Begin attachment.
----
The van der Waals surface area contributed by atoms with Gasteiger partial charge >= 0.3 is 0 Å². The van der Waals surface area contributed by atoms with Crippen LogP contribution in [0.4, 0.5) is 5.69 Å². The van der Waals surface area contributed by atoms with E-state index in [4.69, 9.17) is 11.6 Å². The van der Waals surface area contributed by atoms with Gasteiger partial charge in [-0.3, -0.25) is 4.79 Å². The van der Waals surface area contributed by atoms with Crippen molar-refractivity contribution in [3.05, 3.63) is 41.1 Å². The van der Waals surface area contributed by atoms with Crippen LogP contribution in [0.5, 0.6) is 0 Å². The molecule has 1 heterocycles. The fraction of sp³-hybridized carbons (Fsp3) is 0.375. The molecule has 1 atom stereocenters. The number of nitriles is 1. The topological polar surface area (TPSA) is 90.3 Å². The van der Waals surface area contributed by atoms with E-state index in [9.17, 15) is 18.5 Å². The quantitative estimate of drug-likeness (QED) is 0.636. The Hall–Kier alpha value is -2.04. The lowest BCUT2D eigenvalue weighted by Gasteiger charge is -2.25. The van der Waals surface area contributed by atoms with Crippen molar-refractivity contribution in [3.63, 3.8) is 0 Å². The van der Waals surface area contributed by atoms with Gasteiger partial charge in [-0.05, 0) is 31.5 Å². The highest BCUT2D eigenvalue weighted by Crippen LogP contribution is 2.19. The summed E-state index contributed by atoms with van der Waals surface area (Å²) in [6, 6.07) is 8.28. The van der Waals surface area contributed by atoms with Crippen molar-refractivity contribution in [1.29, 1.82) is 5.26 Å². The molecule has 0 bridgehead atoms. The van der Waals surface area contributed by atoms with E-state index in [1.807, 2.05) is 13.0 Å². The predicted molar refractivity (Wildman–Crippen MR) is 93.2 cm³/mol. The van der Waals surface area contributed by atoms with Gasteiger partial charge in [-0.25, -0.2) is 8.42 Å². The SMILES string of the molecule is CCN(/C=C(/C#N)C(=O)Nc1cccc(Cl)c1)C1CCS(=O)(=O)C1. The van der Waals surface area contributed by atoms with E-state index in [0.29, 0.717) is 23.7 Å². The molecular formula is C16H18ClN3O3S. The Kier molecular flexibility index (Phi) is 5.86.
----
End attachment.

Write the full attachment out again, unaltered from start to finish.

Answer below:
The van der Waals surface area contributed by atoms with Gasteiger partial charge >= 0.3 is 0 Å². The van der Waals surface area contributed by atoms with Crippen LogP contribution in [0.4, 0.5) is 5.69 Å². The van der Waals surface area contributed by atoms with E-state index in [4.69, 9.17) is 11.6 Å². The van der Waals surface area contributed by atoms with Gasteiger partial charge in [-0.3, -0.25) is 4.79 Å². The van der Waals surface area contributed by atoms with Crippen molar-refractivity contribution in [3.05, 3.63) is 41.1 Å². The van der Waals surface area contributed by atoms with Crippen LogP contribution in [0.5, 0.6) is 0 Å². The molecule has 1 heterocycles. The fraction of sp³-hybridized carbons (Fsp3) is 0.375. The molecule has 1 atom stereocenters. The number of nitriles is 1. The topological polar surface area (TPSA) is 90.3 Å². The van der Waals surface area contributed by atoms with E-state index in [9.17, 15) is 18.5 Å². The quantitative estimate of drug-likeness (QED) is 0.636. The Hall–Kier alpha value is -2.04. The lowest BCUT2D eigenvalue weighted by Gasteiger charge is -2.25. The van der Waals surface area contributed by atoms with Crippen molar-refractivity contribution in [3.63, 3.8) is 0 Å². The van der Waals surface area contributed by atoms with Gasteiger partial charge in [-0.05, 0) is 31.5 Å². The highest BCUT2D eigenvalue weighted by Crippen LogP contribution is 2.19. The summed E-state index contributed by atoms with van der Waals surface area (Å²) in [6, 6.07) is 8.28. The van der Waals surface area contributed by atoms with Crippen molar-refractivity contribution in [1.29, 1.82) is 5.26 Å². The molecule has 0 bridgehead atoms. The van der Waals surface area contributed by atoms with E-state index in [1.807, 2.05) is 13.0 Å². The predicted molar refractivity (Wildman–Crippen MR) is 93.2 cm³/mol. The van der Waals surface area contributed by atoms with Gasteiger partial charge in [-0.25, -0.2) is 8.42 Å². The SMILES string of the molecule is CCN(/C=C(/C#N)C(=O)Nc1cccc(Cl)c1)C1CCS(=O)(=O)C1. The van der Waals surface area contributed by atoms with E-state index in [0.29, 0.717) is 23.7 Å². The molecular formula is C16H18ClN3O3S. The Kier molecular flexibility index (Phi) is 5.86.